JOBS Act or not, crowdfunding platforms and opportunities are evolving rapidly. How might we better understand the crowdfunding ecosystem — what’s out there, what’s promised, and what might be missing?
Here are four dimensions for consideration.
Payback: What’s the nature of the exchange?
A May 2012 crowdfunding.org global industry report distinguishes four kinds of platforms: donation-based, reward-based, lending-based, and equity-based. Examples include Kickstarter for rewards, ioby for donations, Kiva for lending, and Fundrise and FundersClub for equity.
(Fundrise and FundersClub have each qualified under existing U.S. regulations and gotten ahead of the Securities and Exchange Commission’s JOBS Act ruling. On whether rules will be formulated by the Act’s end-of-year deadline, WaPo and Forbes commentators seem bullish, others less so.)
Curating: Are projects filtered or accredited for inclusion?
Impact: How significant is the project?
There are of course a lot of ways to think about impact. Ethan Zuckerman takes up the topic of civic engagement in last week’s “How Do We Make Civic Crowdfunding Awesome?”
He voices the concern that if crowdfunding becomes commonplace for what-were-once-considered public goods, such as public transportation infrastructure (e.g., on neighbor.ly) or public street or park maintenance (e.g., on ioby), then it might undermine, rather than strengthen, the social contract. This article is really worth a read.
In order to explore further, let’s take a case from my hometown of Portland, Oregon. Brief summary of a long story: Columbia Biogas wants to build a factory to turn food waste into biogas. Great project. Sought leverage funding to guarantee its loans. Portland City Council indicated some support but then backed off. The company was subsequently able to secure private financing. Personally, I’d support an active government role in this instance (and Ecotrust did support it), while also acknowledging that cases of business financing may be more complicated than those involving public goods like public transportation or parks.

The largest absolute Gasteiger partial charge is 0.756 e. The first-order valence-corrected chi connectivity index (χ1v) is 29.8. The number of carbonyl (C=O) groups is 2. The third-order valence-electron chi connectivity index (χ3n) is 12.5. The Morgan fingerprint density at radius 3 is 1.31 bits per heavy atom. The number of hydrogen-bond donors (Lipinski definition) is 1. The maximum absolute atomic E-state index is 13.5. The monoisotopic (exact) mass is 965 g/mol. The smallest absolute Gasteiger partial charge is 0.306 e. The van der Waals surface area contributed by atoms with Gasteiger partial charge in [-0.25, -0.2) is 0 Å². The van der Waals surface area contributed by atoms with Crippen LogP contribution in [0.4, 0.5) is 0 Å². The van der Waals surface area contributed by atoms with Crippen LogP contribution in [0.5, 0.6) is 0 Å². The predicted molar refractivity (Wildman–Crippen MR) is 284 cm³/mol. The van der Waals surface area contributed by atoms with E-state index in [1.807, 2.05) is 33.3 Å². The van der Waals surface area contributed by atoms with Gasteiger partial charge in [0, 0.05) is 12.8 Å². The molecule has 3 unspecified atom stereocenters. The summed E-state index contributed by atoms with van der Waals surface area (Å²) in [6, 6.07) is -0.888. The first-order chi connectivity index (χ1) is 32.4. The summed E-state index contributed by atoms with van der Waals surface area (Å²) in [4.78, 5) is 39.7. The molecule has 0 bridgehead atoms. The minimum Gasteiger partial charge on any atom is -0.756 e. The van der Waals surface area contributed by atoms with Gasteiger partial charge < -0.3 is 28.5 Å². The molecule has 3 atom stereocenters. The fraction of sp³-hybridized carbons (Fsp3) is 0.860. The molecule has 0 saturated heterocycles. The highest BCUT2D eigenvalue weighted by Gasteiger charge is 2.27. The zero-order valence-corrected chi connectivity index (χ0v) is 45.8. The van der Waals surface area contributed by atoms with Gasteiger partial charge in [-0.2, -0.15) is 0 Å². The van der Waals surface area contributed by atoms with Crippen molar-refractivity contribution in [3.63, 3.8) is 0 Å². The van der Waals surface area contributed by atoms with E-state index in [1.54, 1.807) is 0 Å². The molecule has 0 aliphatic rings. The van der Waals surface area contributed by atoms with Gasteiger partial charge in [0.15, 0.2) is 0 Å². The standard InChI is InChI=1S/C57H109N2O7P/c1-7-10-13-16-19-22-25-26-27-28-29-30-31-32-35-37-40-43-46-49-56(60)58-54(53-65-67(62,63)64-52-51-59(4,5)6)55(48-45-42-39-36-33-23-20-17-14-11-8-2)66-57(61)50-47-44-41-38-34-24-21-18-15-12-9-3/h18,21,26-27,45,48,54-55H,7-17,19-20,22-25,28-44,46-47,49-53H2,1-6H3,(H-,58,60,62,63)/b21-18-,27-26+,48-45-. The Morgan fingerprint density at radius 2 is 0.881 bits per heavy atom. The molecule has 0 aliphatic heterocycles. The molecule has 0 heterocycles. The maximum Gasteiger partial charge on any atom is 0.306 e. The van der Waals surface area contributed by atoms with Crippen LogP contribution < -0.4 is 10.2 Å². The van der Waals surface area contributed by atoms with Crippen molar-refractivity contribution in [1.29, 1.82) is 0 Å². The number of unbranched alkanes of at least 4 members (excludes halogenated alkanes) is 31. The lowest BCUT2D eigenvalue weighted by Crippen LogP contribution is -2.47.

Now let’s imagine that companies like Columbia Biogas could turn to crowdfunding. What might the platform look like? Lending or equity platforms like these could start to resemble the local stock exchanges that Michael Shuman has been advocating. He cites the example of Wyoming’s Powell Mercantile, a clothing store founded in 2002 on a local stock offering. Regional exchanges are in various stages of discussion and development by SVX in Ontario, LanX in South Central Pennsylvania, and Friends of the Hawaii Local Exchange.
Which leads to the last dimension: local-global.
Local-Global: How local or global is the platform’s ecosystem?
Kiva is fundamentally global. Regional exchanges like Ontario’s SVX aim to inhabit the other end of the spectrum. Still others like ioby follow the Craigslist playbook: Start in one place — SF for Craigslist, NYC for ioby — and then scale out.
Does place matter when it comes to crowdfunding ecosystems? For project listings like Columbia Biogas, would the development of local-regional exchanges enable trust building and provide credibility in ways that nationwide platforms could not?
I’ll leave this post here and welcome your thoughts.